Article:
In addition to the discounted plans for schools to connect their students, AT&T is making a $10 million commitment to support at-risk students disconnected from learning with internet connectivity and Wi-Fi hotspots. We will also expand availability of tech-enabled tools and learning resources for students, teachers, schools, and parents working across company resources, including WarnerMedia, for ongoing support for this initiative.
On November 10, the Senate Commerce Committee convened to consider the nomination of Nathan Simington for Federal Communications Commissioner. President Donald Trump nominated Simington after withdrawing the re-nomination of current FCC Commissioner Michael O'Rielly this past summer. Simington has been a Senior Advisor for the National Telecommunications and Information Administration (NTIA) at the Department of Commerce since June of 2020. Before joining the NTIA, Simington was Senior Corporate Counsel for Brightstar Corporation in Miami, Florida, where his portfolio included wireless credit, mergers and acquisitions, tower services, operations and logistics, data security, and regulatory compliance.
Simington said his regulatory philosophy would be guided by four principles: 1) regulatory stability, which he said meant placing the public interest first, but also meant not chilling communications development with regulations that are too restrictive; 2) universal connectivity, on which he said progress has been made that the country can be proud of; 3) public safety and national security, which includes reconciling spectrum conflicts and challenges, and protecting the public interest in the midst of ongoing spectrum commercialization, and 4) serving the public interest. "If I am confirmed, I will be a strong advocate for the Commission’s public interest mandate functions, and I will commit to having an open door and top-notch responsiveness to concerns from Congress and the public," he said.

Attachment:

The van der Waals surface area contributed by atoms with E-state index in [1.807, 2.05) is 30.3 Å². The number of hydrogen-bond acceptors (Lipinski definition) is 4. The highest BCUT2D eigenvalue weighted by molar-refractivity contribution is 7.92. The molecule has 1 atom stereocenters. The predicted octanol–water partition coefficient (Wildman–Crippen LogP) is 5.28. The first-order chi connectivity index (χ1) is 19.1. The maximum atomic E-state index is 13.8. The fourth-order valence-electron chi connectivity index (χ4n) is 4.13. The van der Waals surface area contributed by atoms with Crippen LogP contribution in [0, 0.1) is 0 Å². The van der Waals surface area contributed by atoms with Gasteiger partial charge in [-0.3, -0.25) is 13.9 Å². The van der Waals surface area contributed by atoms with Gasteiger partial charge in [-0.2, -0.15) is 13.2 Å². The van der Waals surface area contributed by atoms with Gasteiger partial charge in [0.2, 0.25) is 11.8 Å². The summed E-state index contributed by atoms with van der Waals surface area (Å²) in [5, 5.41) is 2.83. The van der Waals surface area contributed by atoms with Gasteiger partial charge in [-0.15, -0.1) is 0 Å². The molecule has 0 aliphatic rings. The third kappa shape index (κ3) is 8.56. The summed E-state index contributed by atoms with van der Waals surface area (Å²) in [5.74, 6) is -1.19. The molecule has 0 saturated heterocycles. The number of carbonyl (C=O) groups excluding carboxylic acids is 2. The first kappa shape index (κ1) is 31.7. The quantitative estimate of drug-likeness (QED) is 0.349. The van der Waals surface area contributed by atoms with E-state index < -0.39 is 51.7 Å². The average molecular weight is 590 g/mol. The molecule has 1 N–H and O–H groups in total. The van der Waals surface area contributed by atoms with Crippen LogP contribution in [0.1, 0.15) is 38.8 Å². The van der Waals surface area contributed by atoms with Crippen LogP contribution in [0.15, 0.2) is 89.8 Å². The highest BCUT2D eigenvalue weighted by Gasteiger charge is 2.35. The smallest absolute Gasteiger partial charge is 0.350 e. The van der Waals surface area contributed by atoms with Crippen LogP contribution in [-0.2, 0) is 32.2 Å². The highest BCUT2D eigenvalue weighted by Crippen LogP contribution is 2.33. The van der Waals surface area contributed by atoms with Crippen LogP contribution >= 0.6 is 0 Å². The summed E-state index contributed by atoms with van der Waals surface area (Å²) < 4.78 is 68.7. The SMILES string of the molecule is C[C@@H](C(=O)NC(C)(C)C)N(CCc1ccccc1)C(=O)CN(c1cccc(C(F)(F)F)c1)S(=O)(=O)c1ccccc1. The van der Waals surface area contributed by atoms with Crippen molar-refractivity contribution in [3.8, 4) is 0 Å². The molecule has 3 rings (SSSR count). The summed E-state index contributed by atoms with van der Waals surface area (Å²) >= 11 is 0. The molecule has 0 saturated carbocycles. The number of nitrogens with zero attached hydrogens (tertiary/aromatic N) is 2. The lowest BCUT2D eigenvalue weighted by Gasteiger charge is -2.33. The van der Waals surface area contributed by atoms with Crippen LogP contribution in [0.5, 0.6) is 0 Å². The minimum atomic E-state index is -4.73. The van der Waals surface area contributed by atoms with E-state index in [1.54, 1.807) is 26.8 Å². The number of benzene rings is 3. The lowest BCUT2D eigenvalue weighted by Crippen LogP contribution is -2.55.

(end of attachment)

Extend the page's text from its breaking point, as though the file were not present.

[much more at the URL below]
Benton (www.benton.org) provides the only free, reliable, and non-partisan daily digest that curates and distributes news related to universal broadband, while connecting communications, democracy, and public interest issues. Posted Monday through Friday, this service provides updates on important industry developments, policy issues, and other related news events. While the summaries are factually accurate, their sometimes informal tone may not always represent the tone of the original articles. Headlines are compiled by Kevin Taglang (headlines AT benton DOT org) and Robbie McBeath (rmcbeath AT benton DOT org) — we welcome your comments.